State v. Williams, No. 15-1553, 2017 WL 108292, at *1–2 (Iowa Ct. App. Jan. 11, 2017).

The State charged Williams, and following trial, the jury found him guilty of burglary in the second degree, assault causing bodily injury, child endangerment, and two counts of simple assault. The district court credited Williams for time served on the simple assault convictions and imposed sentences on the remaining convictions to be served consecutively for a prison term not to exceed thirteen years. This court affirmed Williams’ convictions on direct appeal, rejecting his challenge to the sentence imposed by the district court and preserving his claims of ineffective assistance of counsel. Id. at *4–5.

Williams filed an application for postconviction relief (PCR). Following trial, the court entered an order denying Williams’ application. Williams appealed. Facts specific to his claims on appeal will be set forth below.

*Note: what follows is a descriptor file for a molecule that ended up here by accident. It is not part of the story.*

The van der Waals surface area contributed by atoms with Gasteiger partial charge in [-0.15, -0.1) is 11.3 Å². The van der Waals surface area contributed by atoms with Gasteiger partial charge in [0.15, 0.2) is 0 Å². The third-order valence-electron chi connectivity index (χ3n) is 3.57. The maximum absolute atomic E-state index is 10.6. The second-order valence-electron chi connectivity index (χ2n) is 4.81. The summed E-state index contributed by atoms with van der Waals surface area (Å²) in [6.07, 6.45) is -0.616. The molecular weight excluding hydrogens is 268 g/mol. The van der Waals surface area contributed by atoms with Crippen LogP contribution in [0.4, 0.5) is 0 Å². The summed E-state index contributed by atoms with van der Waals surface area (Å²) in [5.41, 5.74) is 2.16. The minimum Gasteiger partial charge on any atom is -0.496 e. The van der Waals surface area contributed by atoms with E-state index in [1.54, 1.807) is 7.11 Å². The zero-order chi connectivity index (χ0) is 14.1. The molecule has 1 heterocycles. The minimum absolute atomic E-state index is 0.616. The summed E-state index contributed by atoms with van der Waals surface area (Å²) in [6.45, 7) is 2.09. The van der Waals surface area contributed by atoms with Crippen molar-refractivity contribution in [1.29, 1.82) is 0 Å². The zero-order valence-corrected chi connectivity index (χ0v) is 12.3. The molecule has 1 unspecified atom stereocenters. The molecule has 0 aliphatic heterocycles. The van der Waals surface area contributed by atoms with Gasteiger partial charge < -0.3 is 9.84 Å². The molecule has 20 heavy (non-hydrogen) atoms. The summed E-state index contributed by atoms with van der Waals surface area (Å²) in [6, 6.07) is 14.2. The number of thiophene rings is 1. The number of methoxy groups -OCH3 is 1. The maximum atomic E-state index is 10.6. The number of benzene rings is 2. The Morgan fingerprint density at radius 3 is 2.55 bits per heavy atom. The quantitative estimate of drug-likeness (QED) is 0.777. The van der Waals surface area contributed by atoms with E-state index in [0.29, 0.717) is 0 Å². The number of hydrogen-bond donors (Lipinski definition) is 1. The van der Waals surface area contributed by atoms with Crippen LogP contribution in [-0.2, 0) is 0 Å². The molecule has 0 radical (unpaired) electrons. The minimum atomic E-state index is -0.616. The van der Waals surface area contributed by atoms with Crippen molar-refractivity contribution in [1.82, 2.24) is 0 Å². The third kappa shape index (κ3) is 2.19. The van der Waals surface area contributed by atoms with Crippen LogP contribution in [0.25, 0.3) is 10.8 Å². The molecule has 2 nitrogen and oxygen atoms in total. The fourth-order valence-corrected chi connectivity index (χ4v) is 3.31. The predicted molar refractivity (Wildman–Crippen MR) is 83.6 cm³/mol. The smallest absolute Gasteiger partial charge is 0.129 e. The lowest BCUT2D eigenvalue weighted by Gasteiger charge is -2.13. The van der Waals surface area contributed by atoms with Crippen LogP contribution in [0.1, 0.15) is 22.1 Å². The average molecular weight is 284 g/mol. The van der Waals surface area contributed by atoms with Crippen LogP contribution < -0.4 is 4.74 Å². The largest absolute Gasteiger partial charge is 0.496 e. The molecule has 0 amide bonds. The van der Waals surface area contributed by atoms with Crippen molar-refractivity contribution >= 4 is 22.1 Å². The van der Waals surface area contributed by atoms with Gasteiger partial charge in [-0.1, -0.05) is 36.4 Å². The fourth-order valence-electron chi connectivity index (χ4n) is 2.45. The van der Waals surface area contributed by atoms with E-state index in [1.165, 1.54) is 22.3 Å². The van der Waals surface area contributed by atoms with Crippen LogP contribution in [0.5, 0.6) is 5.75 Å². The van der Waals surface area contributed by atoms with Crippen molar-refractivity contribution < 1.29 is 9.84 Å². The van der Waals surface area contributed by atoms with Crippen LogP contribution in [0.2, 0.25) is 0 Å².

II. Standard of Review

“Generally, an appeal from a denial of an application for postconviction relief is reviewed for correction of errors at law.” Nguyen v. State, 878 N.W.2d 744, 750 (Iowa 2016) (citation omitted). However, “ineffective-assistance-of-counsel claims are reviewed de novo.” Id.

III. Ineffective Assistance of Counsel

Williams contends his trial counsel was ineffective in “fail[ing] to call witnesses” suggested by Williams and in “fail[ing] to object to prosecutorial misconduct during closing arguments.” To prevail on his claims, Williams must show “(1) counsel failed to perform an essential duty; and (2) prejudice resulted.” State v. Maxwell, 743 N.W.2d 185, 195 (Iowa 2008) (citing Strickland v. Washington, 466 U.S. 668, 687 (1984)). An ineffective-assistance-of-counsel claim fails if either element is lacking. See State v. Clay, 824 N.W.2d 488, 495 (Iowa 2012).

A. Failure to Call Witnesses

Williams contends he provided trial counsel “with the names of several witnesses who saw [the complaining witness] shortly after the alleged rape/assault and who would have testified that they did not see bruising on [her] face,” and trial counsel's “choice not to utilize this evidence/testimony” constituted deficient performance by which he was prejudiced.